For my parents, fulfilling the job requirements for a particular role was like jumping over a small puddle of mud. When a work desk was allocated to them at the workplace, they placed photo frames to remind them of their loved ones, ensured the chair was at the perfect height and went for a scouting mission to find out the best lunch break establishments within walking distance. “For the typical employee decades ago, chances are, you are going to be in this role daily for the rest of your life,” they would tell me.
Imagining what they went through decades ago in this era makes me tremble in fear. I don’t want to remain stuck in the same job until I reach my retirement age. For us twenty-year-olds, being trapped in this monotonous work experience for a long time is enough to kill our creativity, and our lust for the most extraordinary adventures life can give us.
Today’s Twentysomethings Represent The Next Generation Of Thinkers And Doers
When we see a pair of shoes that catches our fascination, we immediately click the “Buy” button. If we want to travel to a particular beach destination, we will immediately withdraw our money from the bank to purchase the flight tickets that would take us there. The same can be said for the realm of employment; when we want to accomplish a set of career goals, we will do whatever it takes to get there and, in the process, learn more about ourselves. I am no exception.
However, there are still many who believe being confined in a cubicle for the better part of your working career is and should be the only way. They make arguments like,
“It shows your boss that you are a hard worker.”
“I want to show my manager that I can and will collaborate with others.”
“It will make my resume stand out from the others.”
I have witnessed firsthand how possessing this mentality yields no benefits to advance your career. In this modern era, it can do the opposite and be detrimental. I switched between jobs every couple of months because I wanted to expand my skills base, and, more importantly, I don’t want to experience an identity crisis by the age of thirty.
Are you not sensing that something is missing from your life and thinking of making a change? Does the idea of having a short tenure at the company you are working for make you feel uneasy? Are you terrified because you have a lengthy list of former employers? Don’t be frightened because there is hope for you yet.
Employers Have No Interest In Your Job Count
I know this is a blunt statement, but it is true. I have been working in the recruitment sector for slightly more than a year, and while working with my senior colleagues, I learned that they give very little attention to how many jobs you have taken in the past.
You should eliminate the attitude you have about the way employers digest your resume. I graduated last year and was desperate to secure a job, especially at the peak of a global pandemic. At the time, I was offered a job I didn’t like but had no other choice. The pay so low that I thought to myself, “This must be a black-market rate.”
By the end of the first year, I learned so much from the job and my colleagues, who were incredibly supportive of each other. However, just before starting my second year on the job, I decided to resign because I realised it didn’t make my life more rewarding or fulfilling.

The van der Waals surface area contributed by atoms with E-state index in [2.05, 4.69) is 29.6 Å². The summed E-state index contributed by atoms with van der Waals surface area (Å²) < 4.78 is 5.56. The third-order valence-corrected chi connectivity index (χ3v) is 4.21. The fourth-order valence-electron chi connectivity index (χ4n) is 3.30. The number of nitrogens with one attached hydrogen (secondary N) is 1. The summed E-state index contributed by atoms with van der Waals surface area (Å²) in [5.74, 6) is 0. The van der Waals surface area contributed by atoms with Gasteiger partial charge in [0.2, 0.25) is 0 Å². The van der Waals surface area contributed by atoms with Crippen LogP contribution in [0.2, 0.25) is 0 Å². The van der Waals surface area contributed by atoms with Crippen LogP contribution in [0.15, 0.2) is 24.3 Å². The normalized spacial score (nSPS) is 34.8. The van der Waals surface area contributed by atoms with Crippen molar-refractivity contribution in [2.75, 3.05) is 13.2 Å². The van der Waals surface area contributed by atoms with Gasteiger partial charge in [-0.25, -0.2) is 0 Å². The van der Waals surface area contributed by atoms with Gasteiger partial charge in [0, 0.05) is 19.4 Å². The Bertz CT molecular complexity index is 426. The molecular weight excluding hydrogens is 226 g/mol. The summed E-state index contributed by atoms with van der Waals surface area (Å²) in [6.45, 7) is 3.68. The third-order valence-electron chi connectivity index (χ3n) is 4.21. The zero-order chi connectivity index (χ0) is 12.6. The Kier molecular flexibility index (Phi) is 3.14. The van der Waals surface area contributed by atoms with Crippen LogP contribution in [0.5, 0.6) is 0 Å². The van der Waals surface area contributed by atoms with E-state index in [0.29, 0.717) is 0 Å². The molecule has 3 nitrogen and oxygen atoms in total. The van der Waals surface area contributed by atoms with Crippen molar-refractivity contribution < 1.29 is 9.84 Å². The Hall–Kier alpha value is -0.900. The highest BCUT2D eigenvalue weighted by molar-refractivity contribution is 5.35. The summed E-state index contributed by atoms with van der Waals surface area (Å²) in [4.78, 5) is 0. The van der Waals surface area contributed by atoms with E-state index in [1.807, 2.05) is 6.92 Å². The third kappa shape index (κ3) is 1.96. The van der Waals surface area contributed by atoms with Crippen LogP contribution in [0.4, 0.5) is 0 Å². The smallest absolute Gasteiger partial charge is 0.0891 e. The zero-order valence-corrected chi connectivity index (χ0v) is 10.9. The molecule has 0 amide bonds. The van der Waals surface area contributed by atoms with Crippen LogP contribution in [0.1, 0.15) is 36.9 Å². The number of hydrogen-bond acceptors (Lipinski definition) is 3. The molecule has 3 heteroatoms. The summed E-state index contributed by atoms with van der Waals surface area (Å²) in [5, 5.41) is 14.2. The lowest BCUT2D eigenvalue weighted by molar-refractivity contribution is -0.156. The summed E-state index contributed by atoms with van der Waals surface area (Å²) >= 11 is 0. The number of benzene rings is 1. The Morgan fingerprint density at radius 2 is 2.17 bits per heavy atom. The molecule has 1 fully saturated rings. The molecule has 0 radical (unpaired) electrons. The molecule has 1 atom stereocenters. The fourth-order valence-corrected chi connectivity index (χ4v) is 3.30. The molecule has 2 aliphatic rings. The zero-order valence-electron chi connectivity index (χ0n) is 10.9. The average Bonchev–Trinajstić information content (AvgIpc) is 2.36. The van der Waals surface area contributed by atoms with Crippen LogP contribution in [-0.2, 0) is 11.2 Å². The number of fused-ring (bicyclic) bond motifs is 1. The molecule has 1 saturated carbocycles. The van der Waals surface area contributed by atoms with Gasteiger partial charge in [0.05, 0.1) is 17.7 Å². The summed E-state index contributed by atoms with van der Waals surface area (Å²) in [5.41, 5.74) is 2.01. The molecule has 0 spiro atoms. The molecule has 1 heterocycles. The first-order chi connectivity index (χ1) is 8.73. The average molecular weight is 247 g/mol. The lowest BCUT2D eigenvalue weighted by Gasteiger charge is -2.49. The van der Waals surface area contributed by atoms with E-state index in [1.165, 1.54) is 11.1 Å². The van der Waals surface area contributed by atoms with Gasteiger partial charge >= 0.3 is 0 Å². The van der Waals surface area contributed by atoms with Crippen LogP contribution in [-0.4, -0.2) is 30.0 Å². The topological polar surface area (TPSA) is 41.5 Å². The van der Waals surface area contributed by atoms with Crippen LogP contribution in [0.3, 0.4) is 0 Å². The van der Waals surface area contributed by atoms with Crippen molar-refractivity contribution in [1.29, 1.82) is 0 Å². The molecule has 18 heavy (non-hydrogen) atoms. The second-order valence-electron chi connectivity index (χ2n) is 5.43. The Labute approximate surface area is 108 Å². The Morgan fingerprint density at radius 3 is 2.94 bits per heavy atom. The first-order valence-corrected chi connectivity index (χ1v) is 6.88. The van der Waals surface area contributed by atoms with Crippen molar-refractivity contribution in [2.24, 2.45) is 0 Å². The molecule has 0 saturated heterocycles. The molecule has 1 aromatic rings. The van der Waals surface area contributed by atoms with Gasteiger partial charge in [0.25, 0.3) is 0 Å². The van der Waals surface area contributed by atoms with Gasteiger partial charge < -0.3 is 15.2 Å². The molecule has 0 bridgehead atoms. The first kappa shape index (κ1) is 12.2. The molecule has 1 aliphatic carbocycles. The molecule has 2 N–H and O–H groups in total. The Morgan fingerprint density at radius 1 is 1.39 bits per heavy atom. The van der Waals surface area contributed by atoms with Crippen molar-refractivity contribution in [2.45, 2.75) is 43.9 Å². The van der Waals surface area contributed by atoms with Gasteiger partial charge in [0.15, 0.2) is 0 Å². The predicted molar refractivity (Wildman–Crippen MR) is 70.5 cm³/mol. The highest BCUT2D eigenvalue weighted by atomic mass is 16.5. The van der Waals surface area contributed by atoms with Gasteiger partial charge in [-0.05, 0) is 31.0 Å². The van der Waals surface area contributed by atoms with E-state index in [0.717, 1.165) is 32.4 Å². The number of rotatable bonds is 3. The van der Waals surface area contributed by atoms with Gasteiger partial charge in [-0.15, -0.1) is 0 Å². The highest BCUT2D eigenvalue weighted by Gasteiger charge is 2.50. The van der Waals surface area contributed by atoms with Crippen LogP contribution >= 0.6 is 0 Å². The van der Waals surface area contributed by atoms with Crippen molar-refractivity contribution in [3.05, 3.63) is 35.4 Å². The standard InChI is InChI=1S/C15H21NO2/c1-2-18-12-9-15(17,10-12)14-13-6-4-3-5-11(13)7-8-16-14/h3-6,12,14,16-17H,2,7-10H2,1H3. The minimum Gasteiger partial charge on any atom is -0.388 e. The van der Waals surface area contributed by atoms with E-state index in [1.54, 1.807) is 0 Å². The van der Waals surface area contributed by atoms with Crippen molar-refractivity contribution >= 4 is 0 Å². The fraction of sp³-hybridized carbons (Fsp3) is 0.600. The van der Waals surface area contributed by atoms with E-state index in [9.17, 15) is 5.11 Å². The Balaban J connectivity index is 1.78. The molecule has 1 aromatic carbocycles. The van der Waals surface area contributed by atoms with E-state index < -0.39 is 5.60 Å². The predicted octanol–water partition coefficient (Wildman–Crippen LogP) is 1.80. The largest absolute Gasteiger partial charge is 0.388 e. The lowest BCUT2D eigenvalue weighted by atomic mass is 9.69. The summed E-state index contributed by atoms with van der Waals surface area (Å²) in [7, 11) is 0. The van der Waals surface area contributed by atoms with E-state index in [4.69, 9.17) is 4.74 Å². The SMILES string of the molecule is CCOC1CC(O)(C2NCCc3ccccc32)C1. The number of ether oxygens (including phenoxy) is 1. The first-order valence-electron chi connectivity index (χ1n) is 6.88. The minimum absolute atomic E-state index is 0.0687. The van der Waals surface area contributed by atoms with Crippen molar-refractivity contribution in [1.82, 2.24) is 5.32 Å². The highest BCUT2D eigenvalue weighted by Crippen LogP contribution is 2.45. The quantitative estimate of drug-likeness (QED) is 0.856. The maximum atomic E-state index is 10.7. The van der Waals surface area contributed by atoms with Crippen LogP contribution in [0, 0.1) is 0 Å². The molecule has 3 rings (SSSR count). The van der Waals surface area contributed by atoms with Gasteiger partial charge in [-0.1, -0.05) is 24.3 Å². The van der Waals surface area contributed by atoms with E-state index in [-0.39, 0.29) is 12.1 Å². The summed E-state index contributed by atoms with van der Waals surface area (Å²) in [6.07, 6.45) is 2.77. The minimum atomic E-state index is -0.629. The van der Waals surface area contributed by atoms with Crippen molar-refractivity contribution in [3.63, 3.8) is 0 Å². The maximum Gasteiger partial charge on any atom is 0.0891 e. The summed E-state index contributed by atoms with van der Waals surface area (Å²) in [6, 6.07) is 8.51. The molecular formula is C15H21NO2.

No Harm To Demand More From Life
I was hungry for new adventures. I craved new challenges. I knew I deserved to see more of the world than just that tiny workspace, and frankly, I was tired of spending most of my life doing the same thing over and over again. So, I started applying for other jobs.
When my family and friends immediately heard about this, they did not hold back on their opinions and comments. Most of them fell along the lines of:
“It is too early for you to quit.”
“It makes you look like a weakling and a loser.”
“Your generation does not see the value of hardship.”
“The only way to do great work is to love what you do. If you have not found it, keep looking. Do not settle.”Steve Jobs
When I heard their two cents, I was stunned. I mean, it is my choice, my life, and now everyone seems to want to have a stake in it. I made a choice because I knew I deserved better and wanted to make the necessary life changes that would help me achieve a lifelong sense of purpose. Instead of reacting with criticism and disgust, shouldn’t we be more supportive of people who are stepping outside their comfort zones to live their lives authentically?
Keeping track of these job applications, I went for more than a few virtual interviews. Ultimately, however, I decided to withdraw all my job applications and be a self-employed writer and photographer. That one year of working experience in the recruitment sector was more than enough to let me know that I like my adventures more when presented in the form of creative pursuits than when presented in Excel reports.
Final 2¢: Nobody Cares About Your Job Hopping
The working environment has evolved significantly over the course of decades. Fortunately, more and more people care about the attitude and personality you bring into the team more than the hard skills you learned from college or university.
If you can demonstrate you are a hard worker, a critical thinker, and an ambitious person with the expertise required of the industry you operate in, that is all you require. It is a straightforward formula, but it saddens me to see that people want to make it look like a Feynman diagram.
We are twenty-year-olds, and although we have much to learn in this world, the world sees us. They recognise our existence. As a result, they are adjusting to this new hybrid of personality and welcoming us as change advocates who will attempt new and unimaginable feats.
The world needs you. So, hit the ground running and show them what you got.